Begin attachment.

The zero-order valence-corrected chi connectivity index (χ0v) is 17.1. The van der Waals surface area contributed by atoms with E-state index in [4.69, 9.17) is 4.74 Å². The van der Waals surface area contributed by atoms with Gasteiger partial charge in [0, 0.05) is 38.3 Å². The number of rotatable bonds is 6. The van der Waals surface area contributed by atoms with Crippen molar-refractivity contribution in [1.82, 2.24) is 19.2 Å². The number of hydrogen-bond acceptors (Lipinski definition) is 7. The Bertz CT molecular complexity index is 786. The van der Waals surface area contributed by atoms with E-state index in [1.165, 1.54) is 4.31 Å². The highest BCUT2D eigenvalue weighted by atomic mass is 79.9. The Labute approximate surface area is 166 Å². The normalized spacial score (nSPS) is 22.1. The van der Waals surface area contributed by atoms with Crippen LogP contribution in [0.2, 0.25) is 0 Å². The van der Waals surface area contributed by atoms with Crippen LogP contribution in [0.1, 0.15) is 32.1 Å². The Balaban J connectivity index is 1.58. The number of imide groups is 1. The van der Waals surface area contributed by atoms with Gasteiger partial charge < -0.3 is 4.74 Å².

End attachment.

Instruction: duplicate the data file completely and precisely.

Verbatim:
The zero-order valence-corrected chi connectivity index (χ0v) is 17.1. The van der Waals surface area contributed by atoms with E-state index in [4.69, 9.17) is 4.74 Å². The van der Waals surface area contributed by atoms with Gasteiger partial charge in [0, 0.05) is 38.3 Å². The number of rotatable bonds is 6. The van der Waals surface area contributed by atoms with Crippen molar-refractivity contribution in [1.82, 2.24) is 19.2 Å². The number of hydrogen-bond acceptors (Lipinski definition) is 7. The Bertz CT molecular complexity index is 786. The van der Waals surface area contributed by atoms with E-state index in [1.165, 1.54) is 4.31 Å². The highest BCUT2D eigenvalue weighted by atomic mass is 79.9. The Labute approximate surface area is 166 Å². The normalized spacial score (nSPS) is 22.1. The van der Waals surface area contributed by atoms with Crippen LogP contribution in [0.2, 0.25) is 0 Å². The van der Waals surface area contributed by atoms with Crippen LogP contribution in [0.1, 0.15) is 32.1 Å². The Balaban J connectivity index is 1.58. The number of imide groups is 1. The van der Waals surface area contributed by atoms with Gasteiger partial charge < -0.3 is 4.74 Å².